Founding of ASHI
Compared with many other professions in the United States, home inspection is relatively young. In 1976, a group of visionary home inspectors with the common goal of building consumer awareness and enhancing the professionalism of their field established the American Society of Home Inspectors (ASHI). The founding of ASHI was paramount, a key factor that helped home inspection establish itself as a legitimate profession during this time.
Prior to ASHI, when someone was buying a house, they would often ask a relative or a friend with a background in the building trades or engineering to take a look and quickly assess their prospective home on their behalf. These "amateur" home inspections were been performed as early as the 1940's, though they were by not necessarily reliable nor the best source of information. Not until the late 1960's was home inspection being pursued as a formal occupation. In the early 1970's, more and more individuals possessing these technical backgrounds saw the opportunity that home inspection offered and began to practice home inspection as their primary occupation. As the home inspection industry was starting to take hold, it became clear that action needed to take place to not only help define home inspection, but also to create awareness for the importance of this consultation service. Ron Passaro, one of these early pioneers of home inspection from Connecticut, began to reach out to the other home inspectors throughout the East Coast. What he proposed was to meet up and discuss ways in which to create structure and legitimacy to this profession.
The meeting was held in Passaro's office at Rutgers University and attracted inspectors from New York, New Jersey and Connecticut. The group agreed that forming an organization would provide them the necessary foundation to evolve the practice of home inspection into a fully realized profession. As the meeting wrapped up, it was decided that name of the organization would be the "Tri-State Association of Home Inspectors," and next step for these inspectors would return home to enlist local inspectors to its cause. They motivated new members using the simple message that without an organization behind them, the American public may not accept home inspectors as professionals. As more members joined, expanding further across the country the name of the organization was updated to "American Society of Home Inspectors," to reflect the evolution into a national organization.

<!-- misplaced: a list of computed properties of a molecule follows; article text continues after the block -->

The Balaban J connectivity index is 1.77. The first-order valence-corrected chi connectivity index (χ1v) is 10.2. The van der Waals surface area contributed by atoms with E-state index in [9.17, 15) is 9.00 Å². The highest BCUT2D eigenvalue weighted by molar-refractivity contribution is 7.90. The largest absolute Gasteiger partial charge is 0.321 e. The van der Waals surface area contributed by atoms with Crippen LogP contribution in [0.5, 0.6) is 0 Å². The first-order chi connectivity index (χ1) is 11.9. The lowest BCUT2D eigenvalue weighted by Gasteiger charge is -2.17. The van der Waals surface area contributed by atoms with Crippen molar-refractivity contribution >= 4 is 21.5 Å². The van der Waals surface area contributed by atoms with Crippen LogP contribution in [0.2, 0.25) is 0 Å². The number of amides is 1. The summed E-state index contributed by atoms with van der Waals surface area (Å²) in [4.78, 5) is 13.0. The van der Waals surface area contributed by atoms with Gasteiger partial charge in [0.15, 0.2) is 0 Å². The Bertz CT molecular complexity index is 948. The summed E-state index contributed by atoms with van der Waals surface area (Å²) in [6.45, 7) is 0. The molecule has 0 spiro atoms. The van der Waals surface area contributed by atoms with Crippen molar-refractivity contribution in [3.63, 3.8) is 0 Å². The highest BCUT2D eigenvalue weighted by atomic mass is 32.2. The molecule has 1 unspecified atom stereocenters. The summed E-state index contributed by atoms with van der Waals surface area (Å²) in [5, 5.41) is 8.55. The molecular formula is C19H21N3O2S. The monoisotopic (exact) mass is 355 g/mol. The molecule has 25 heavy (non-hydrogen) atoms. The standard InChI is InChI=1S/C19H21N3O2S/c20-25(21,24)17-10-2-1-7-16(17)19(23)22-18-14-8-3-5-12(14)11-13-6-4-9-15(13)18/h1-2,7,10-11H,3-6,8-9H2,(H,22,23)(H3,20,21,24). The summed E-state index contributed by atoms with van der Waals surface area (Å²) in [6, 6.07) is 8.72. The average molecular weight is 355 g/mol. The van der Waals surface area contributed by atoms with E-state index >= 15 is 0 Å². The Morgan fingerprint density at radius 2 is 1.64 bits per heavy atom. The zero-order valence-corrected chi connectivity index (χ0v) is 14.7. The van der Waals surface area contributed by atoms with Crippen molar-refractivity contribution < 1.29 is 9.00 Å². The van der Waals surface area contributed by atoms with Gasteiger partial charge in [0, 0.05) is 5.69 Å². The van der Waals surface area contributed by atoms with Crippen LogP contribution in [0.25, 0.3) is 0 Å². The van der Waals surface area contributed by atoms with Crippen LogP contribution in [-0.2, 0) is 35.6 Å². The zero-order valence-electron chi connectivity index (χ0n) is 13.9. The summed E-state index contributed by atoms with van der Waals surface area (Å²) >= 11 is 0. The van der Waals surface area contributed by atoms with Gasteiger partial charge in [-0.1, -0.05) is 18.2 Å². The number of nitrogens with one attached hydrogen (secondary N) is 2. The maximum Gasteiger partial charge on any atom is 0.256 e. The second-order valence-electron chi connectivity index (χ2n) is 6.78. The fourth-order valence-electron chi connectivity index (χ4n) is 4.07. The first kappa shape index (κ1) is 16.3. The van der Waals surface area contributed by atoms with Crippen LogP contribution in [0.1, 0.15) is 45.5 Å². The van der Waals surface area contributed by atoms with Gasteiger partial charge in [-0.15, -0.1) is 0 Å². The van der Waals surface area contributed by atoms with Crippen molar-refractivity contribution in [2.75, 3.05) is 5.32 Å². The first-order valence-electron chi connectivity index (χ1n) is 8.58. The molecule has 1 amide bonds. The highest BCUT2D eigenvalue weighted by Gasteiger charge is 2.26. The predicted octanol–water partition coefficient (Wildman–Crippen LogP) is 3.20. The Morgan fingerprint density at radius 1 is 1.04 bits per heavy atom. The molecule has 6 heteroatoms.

At this stage, ASHI had members representing about 60 different home inspection companies. These members who joined ASHI prior to April 1977 were appointed charter level membership, and resumed their objective of laying the groundwork for the organization. For this undertaking, the members divided themselves into committees that would focus on a specific task such as internal operations, standardizing the practice of home inspection, and educating the public and lawmakers about this budding profession.